But what appeared at first glance to be fraud was actually merely a face-saving fudgeA frequent and thoughtful commenter said:
IMO hiding uncertainty _is_ research misconduct.To which I responded:
I hear what you are saying, however, in the world of academia, this is just not the case. If it were, most work across most field would be guilty of such charges ;-)Those two sentences have resulted in several lengthy comment threads, with many comments critically directed at me, fueled by a cheap-shot post by Andrew Montford who has since apologized and asked for clarification, which is fair enough. Here is the clarification.
First, what are we even talking about?
We are talking about the presentation by the IPCC of Figure 2.1. in the Third Assessment Report.
Why does this matter?
From the perspective of policy, it does not matter. Let me be very clear about what I mean by this: My views on climate policy are not sensitive to any of the information presented in IPCC TAR 2.21. The Hockey Stick could be rotated 180 degrees or mirror-imaged or shaken like a jump-rope and it would not alter my views of climate policy one bit. When, back in 2005, I asked Steve McIntyre and some of his critics at Real Climate about why the debate matters for climate policy, there seemed to be a consensus that that time that it did not.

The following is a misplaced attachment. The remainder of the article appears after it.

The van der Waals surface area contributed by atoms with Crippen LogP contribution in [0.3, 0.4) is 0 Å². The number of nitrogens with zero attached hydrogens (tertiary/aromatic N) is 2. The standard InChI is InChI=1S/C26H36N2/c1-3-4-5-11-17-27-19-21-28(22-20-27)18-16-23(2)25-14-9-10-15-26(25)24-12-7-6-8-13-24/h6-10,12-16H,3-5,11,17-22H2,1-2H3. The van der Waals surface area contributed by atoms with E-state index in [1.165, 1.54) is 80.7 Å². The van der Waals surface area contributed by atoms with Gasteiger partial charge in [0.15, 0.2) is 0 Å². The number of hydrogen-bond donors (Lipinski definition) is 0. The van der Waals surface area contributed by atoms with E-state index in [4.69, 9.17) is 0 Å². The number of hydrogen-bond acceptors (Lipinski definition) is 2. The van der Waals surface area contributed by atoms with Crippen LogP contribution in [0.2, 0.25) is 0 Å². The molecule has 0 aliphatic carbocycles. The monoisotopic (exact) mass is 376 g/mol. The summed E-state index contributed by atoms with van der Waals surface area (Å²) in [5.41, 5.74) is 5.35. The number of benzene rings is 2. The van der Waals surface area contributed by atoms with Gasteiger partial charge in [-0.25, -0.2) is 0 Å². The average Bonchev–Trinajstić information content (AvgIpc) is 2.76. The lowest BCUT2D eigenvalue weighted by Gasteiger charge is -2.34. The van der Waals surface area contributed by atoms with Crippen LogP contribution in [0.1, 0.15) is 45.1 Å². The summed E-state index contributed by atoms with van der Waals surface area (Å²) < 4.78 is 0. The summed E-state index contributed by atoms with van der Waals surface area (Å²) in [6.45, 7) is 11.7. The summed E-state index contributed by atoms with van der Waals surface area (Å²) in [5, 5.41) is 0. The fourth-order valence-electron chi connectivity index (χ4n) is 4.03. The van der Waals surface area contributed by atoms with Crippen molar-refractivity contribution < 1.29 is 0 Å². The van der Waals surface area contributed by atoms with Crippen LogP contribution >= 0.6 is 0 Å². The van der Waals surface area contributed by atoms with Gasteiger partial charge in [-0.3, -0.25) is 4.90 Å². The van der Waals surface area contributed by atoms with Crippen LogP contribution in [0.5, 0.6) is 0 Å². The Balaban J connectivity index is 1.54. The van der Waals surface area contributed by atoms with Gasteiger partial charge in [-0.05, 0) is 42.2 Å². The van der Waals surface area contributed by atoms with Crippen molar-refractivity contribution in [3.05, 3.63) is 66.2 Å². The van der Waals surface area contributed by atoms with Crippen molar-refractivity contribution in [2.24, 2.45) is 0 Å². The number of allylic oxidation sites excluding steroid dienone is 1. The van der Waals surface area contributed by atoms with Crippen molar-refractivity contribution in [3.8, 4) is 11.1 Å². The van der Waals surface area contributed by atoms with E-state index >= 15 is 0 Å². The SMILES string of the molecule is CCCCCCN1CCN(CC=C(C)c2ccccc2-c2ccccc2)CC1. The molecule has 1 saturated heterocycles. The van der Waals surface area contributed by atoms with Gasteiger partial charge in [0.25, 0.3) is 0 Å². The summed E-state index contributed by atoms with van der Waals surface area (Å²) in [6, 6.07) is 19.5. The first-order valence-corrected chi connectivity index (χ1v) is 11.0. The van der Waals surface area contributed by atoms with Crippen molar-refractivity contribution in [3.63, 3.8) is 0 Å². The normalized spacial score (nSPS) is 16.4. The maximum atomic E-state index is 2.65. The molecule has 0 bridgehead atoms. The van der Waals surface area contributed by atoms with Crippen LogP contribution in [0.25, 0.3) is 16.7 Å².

Of course, things are a bit more complicated than this. For many observers, especially those more skeptical, the Hockey Stick debate has come to serve as a proxy for the integrity of all of climate science and the IPCC. It thus serves as a political proxy for larger debates about climate change. For better or worse, it is an important lens through which people view the practice of all of climate science.
What happened with respect to the presentation of the IPCC graph is that uncertainties were hidden from view in an effort to present a "tidy story." Steve McIntyre has well-documented the events in a large number of posts, but this one pretty much tells the story.
From the CRU emails we are privvy to some of the inside discussion about this issue (quotes from here). One scientist explained that there are some complexities that should probably be discussed (emphases added):